The genius of the civil rights movement’s heyday, and what made that era truly heroic, was that African Americans defied the odds by refusing to believe in the simplistic good Negro vs. bad Negro dichotomy. Instead, at their best, that generation embraced the multifaceted and panoramic nature of blackness, finding hope in the struggles of sharecroppers and students, prisoners and preachers.
Black bodies have, since America’s inception, represented a metaphor for slavery and freedom, citizenship and servitude, capitalism and commerce—with an ability to elicit fear and loathing, masked by the sensual, erotic and seductive tropes that made them a locus for social and political control long after slavery ended.
Historically, white elites have derived profit and pleasure from black labor, first through the toil of enslaved Africans, then through a Jim Crow system designed to control black labor and maximize profits at the expense of human dignity.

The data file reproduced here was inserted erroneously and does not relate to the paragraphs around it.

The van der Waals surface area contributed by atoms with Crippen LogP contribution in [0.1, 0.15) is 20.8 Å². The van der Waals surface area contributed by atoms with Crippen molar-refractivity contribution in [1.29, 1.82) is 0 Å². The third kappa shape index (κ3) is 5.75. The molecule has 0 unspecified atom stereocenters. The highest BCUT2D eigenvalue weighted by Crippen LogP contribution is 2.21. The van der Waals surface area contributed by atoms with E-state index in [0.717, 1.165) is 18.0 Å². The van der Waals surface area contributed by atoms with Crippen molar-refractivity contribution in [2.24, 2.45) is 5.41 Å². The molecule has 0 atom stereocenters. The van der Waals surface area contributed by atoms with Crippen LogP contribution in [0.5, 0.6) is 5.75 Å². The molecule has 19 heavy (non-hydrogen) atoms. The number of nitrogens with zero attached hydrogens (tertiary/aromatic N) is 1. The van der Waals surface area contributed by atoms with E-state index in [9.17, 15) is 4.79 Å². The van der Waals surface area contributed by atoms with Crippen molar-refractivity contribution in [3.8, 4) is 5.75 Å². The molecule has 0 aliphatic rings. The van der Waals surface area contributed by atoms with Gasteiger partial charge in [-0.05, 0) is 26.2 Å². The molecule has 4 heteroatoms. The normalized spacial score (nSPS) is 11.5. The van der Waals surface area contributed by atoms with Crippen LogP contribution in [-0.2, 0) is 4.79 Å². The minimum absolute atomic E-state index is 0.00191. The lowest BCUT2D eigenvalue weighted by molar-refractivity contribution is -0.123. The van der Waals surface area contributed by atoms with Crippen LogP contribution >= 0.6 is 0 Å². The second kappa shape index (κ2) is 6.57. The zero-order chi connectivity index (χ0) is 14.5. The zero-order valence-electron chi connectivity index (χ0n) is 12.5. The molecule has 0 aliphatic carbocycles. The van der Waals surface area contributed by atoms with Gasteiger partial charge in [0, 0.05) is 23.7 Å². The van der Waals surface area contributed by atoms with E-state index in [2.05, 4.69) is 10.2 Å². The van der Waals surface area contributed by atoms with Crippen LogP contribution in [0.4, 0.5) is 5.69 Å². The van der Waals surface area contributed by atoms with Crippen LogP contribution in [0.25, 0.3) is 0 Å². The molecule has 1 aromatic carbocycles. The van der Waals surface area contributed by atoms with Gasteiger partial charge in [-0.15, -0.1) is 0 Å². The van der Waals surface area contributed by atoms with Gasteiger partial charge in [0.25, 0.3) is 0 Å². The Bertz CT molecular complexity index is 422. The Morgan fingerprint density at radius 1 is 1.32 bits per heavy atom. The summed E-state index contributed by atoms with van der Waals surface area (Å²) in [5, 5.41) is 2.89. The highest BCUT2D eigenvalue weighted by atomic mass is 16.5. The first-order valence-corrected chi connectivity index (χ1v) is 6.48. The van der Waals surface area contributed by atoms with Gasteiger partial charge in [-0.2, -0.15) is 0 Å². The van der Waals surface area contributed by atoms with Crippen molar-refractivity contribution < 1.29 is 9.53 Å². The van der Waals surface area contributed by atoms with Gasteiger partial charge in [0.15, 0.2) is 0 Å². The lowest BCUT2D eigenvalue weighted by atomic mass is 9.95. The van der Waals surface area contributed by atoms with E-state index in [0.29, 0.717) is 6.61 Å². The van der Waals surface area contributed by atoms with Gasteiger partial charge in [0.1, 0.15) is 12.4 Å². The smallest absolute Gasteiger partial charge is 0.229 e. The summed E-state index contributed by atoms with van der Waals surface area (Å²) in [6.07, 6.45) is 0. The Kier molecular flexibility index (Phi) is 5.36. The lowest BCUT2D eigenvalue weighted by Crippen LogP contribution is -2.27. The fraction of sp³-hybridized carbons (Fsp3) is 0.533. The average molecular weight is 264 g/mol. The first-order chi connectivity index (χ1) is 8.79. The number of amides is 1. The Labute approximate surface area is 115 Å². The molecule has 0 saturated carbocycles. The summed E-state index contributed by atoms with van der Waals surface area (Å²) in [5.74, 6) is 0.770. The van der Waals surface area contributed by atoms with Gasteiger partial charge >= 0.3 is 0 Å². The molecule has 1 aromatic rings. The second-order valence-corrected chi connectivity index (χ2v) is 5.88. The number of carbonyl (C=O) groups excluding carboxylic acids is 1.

Echoes of this dynamic continue in modern sports, most notably the NBA, where predominantly black athletic grace offers escapist pleasures for predominantly white season-ticket holders and wealth for overwhelmingly white owners.
Black professional athletes, for all of their race-transcending gifts, still exist in the embattled bodies that have historically been forever marked as sites of contestation against America’s social, political, economic and cultural landscape. LeBron James found this out when Cleveland fans burned his image in effigy and mock-lynched him after he decamped for Miami.
Perhaps one day black players will consider hateful words of the like attributed to Sterling as a potent reminder of how, despite messages to the contrary, anti-black sentiment upends dreams of race transcendence. And the sooner African Americans see that shared experiences of oppression continue to bind us, the braver and more courageous will our activists and athletes respond the next time such comments are made.
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